ApplicationNo. 649588 filed on 01/18/1991
US Classes:131/374, Paper process131/357, Tobacco sheet formed from wet ground or wet beaten tobacco131/370, METHOD OR APPARATUS FOR MAKING RECONSTITUTED TOBACCO131/372Slurry
ExaminersPrimary: Millin, Vincent
Assistant: Reichard, Lynne A.
Attorney, Agent or Firm
International ClassA24B 003/14
Foreign Application Priority Data1990-01-30 JP
DescriptionBACKGROUND OF THE INVENTION
1. Field of the Invention
This invention relates to a method for producing sheet tobacco to be used as a material of cigarettes or the like, and to an apparatus for executing the method. More particularly, it relates to a method for producing the sheet tobacco by bonding tobacco chips or small round pieces with an adhesive (those materials including tobacco powder which can constitute sheet tobacco will hereinafter be called "tobacco chips"), and an apparatus for executing the method.
2. Description of the Related Art
So-called cut tobacco is used as raw material of cigarettes or the like. In cutting process or other processes for making cigarettes, tobacco chips such as large and small chips, powder, or fibers of tobacco leaves are inevitably produced as the remnant. To recycle the tobacco chips, they are bonded together with an appropriate adhesive, mixed with a reinforcing material and a moisture retentive material, and rolled with rollers, thus obtaining sheet tobacco. The sheet tobacco is cut into small pieces, and then blended into new cut tobacco.
FIG. 2 shows a conventional sheet tobacco-manufacturing apparatus. In the apparatus, tobacco chips (i.e., raw material) are mixed, at a time, in a batch-type mixer 12, with an appropriate adhesive, and reinforcing and moisture-retentive materials, thereby producing wet small round pieces. These pieces are uniformly distributed to constant feeders 14 provided for, for example, ten processing lines (only two of them are shown in FIG. 2), respectively.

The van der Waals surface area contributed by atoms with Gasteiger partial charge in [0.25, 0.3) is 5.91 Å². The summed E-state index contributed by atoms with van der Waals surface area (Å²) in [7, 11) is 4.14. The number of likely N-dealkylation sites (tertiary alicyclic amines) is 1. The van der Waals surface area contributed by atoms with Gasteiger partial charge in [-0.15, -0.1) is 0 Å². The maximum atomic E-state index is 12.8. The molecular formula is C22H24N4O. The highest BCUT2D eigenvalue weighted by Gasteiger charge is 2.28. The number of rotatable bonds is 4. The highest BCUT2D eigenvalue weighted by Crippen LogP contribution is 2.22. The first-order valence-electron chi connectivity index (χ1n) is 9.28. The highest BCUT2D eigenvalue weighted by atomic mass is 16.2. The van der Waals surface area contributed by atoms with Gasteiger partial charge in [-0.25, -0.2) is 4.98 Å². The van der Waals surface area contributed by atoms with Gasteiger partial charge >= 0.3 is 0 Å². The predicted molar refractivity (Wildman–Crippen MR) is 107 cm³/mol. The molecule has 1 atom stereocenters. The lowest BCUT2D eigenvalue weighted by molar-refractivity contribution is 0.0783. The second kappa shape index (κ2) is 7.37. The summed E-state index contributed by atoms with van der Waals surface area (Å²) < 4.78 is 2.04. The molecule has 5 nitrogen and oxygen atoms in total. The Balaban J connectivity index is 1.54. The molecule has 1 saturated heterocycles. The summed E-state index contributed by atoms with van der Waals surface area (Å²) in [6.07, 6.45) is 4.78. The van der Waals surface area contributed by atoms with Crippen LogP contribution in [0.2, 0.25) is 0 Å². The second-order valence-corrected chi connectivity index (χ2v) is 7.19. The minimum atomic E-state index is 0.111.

The wet small round pieces are kneaded by a kneader 16 provided in each processing line, and then supplied to a shaping machine 18, thereby producing a wet sheet of tobacco. Subsequently, the wet sheet is dried by radiant heat of a heater or hot air while they are transferred by a mesh conveyor 22, and then cut by a cutter 24 into pieces of a substantially predetermined size. The pieces are gathered from the lines, and packed by a packing machine 26.
FIGS. 3 and 4 show examples of the kneader 16 and shaping machine 18, respectively. The kneader 16 has two pairs of rollers 34-37 to be driven by a motor 32, one pair being aligned with the other pair in the vertical direction. The distances between the rollers 34 and 35 and between the rollers 36 and 37 are approx. 0.2 mm. The shaping machine 18 has a pair of rollers 44 and 45 to be driven by a motor 42. The distance between the rollers 44 and 45 is approx. 0 mm.
As is indicated by the arrows shown in FIG. 3, the wet small round pieces supplied from the mixer 12 are successively fed from the upper end of the kneader 16 to the first rollers 34 and 35. As is shown in FIG. 5, a predetermined amount of wet small pieces 10a is deposited on the rollers 34 and 35 at all times, and the pieces deposited is kneaded between the rollers in accordance with rotation thereof made in the directions indicated by the arrows, and discharged from between the rollers, thus obtaining a sheet intermediate 10b.
In the above process, the rollers 34 and 35 rotate at different speeds, and the sheet product 10b is discharged, while being attached to the surface of the roller 35 rotating at a higher speed than the other roller 34. A doctor blade 38 is provided on the roller 35 tears the sheet product 10b from the roller 35.
The sheet intermediate 10b torn from the surface of the roller 35 is fed to the second rollers 36 and 37 of the kneader 16, where it is kneaded as done between the first rollers 34 and 35. Then, the intermediate 10b is discharged therefrom.
Subsequently, the sheet intermediate is fed to the rollers 44 and 45 of the shaping machine 18, processed in a way similar to the above-described one, and discharged therefrom, as is indicated by the arrows shown in FIG. 4.